MMMM.. BRISKET..
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Food Handling General Discussion General and open discussion for food handling and safety.


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Old 08-13-2019, 07:35 AM   #1
SmoothBoarBBQ
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Default White spots on left over brisket?

Hey All,

So I smoked some brisket on Thursday (last week) and ended up having about half a brisket left over. It was already sliced, and I left it sitting in its own au jus. It was about 145° internal temp when I loosely foiled over it and put it in my refrigerator.

I opened it up this morning to make into a chili and on the exterior parts of the sliced, and where it was sitting in the au jus, it's covered in very tiny white spots. It has no foul smell at all, and I'm not sure what it is. I'm tossing it, of course, but I'm curious if it's just salt deposits from sitting in the juices?

My refrigerator is small and powerful so it gets things down to temp pretty quickly...never had an issue with Time / Temp control using this method. Anyways, here's a pic (not the best) of what I'm seeing and just looking to get some feedback. Again, I'm tossing the brisket just to be safe, but curious to see what others think.

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Last edited by SmoothBoarBBQ; 08-13-2019 at 07:37 AM.. Reason: Picture size too large
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Old 08-13-2019, 07:40 AM   #2
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It's hard to tell from the picture size on my phone, but are you sure it's not just fat?
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Old 08-13-2019, 07:52 AM   #3
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@Pig_Farmer, it could be fat droplets, but I've never seen them settle in this way before. Again, no foul smell at all, so I'm almost certain it's not mold or anything like that.
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Old 08-13-2019, 06:26 PM   #4
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Wipe that crap off and make a chili out of it. Sheesh, Louise.
You are gonna heat it up again and kill any bacteria.
You think people in the 1800's would throw that away? No chance, looks good.
And it's likely fat as mentioned. Bon Apetit! So what if its mold? Wipe it off? A little

penacyllin (sp) never hurt anyone.
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Old 08-13-2019, 07:22 PM   #5
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You think people in the 1800's would throw that away? No chance, looks good.
And it's likely fat as mentioned. Bon Apetit! So what if its mold? Wipe it off? A little

penacyllin (sp) never hurt anyone.[/QUOTE]

Average life expectancy in 1850s was 40yo. So no they probably ate it and died. Penicillin only killed those that are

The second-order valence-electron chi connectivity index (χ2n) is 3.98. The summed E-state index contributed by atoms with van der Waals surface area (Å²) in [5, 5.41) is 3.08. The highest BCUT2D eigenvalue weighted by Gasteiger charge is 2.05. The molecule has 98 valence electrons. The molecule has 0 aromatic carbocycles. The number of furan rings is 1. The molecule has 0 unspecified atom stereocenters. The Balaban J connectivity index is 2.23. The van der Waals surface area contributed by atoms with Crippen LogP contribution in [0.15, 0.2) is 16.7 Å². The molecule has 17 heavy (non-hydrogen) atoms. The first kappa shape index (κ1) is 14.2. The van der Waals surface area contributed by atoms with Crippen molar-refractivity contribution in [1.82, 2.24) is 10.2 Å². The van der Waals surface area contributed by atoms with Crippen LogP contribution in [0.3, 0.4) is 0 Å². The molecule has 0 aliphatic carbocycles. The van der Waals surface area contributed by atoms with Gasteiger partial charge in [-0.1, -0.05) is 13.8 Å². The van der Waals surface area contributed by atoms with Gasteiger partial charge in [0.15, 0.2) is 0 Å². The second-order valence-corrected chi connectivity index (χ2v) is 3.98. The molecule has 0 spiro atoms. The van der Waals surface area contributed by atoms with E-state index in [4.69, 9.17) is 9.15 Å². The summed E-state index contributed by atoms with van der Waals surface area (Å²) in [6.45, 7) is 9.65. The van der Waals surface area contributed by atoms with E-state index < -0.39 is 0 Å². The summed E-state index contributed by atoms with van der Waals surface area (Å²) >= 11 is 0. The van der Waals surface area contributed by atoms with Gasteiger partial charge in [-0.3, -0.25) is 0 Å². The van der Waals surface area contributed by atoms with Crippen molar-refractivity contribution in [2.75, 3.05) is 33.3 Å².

severely allergic to it, and not all molds create penicillin, many are toxic. But go ahead and continue to eat according to 1800s food safety standards, what do I care.

For most food spoilage, smell is the final indicator. Food should be cooled uncovered. Touch the white stuff, and see what the texture is like. If its fatty then eat it, if it's not, toas it.
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Old 08-13-2019, 08:11 PM   #6
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99% likelihood that's fat. Heat one of the slices up slightly and see if it starts liquifying - if it does, that's just a layer of congealed fat.
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Old 08-14-2019, 12:08 AM   #7
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Quote:
Originally Posted by mchar69 View Post
Wipe that crap off and make a chili out of it. Sheesh, Louise.
You are gonna heat it up again and kill any bacteria.
You think people in the 1800's would throw that away? No chance, looks good.
And it's likely fat as mentioned. Bon Apetit! So what if its mold? Wipe it off? A little

penacyllin (sp) never hurt anyone.
This is an odd response in the Food Handling portion of this forum. You do understand that while heating up food does generally kill the bacteria, it DOES NOT remove the fecal matter left behind when the bacteria was alive and thriving on the surface of your food. That's how people get sick.

Mind you I wasn't eating the food myself, but instead was serving it to the public. No way was I going to serve food when I thought was questionable.
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Old 08-14-2019, 12:09 AM   #8
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Quote:
Originally Posted by jasonjax View Post
99% likelihood that's fat. Heat one of the slices up slightly and see if it starts liquifying - if it does, that's just a layer of congealed fat.
I think you're right and that's exactly what I should have done, but I tossed it. I showed the pics to a chef buddy of mine and he was 50/50 on it being fat or mold. Not worth the risk just to make a little bit of money. Oh well, lesson learned. Thanks for the response Jason.
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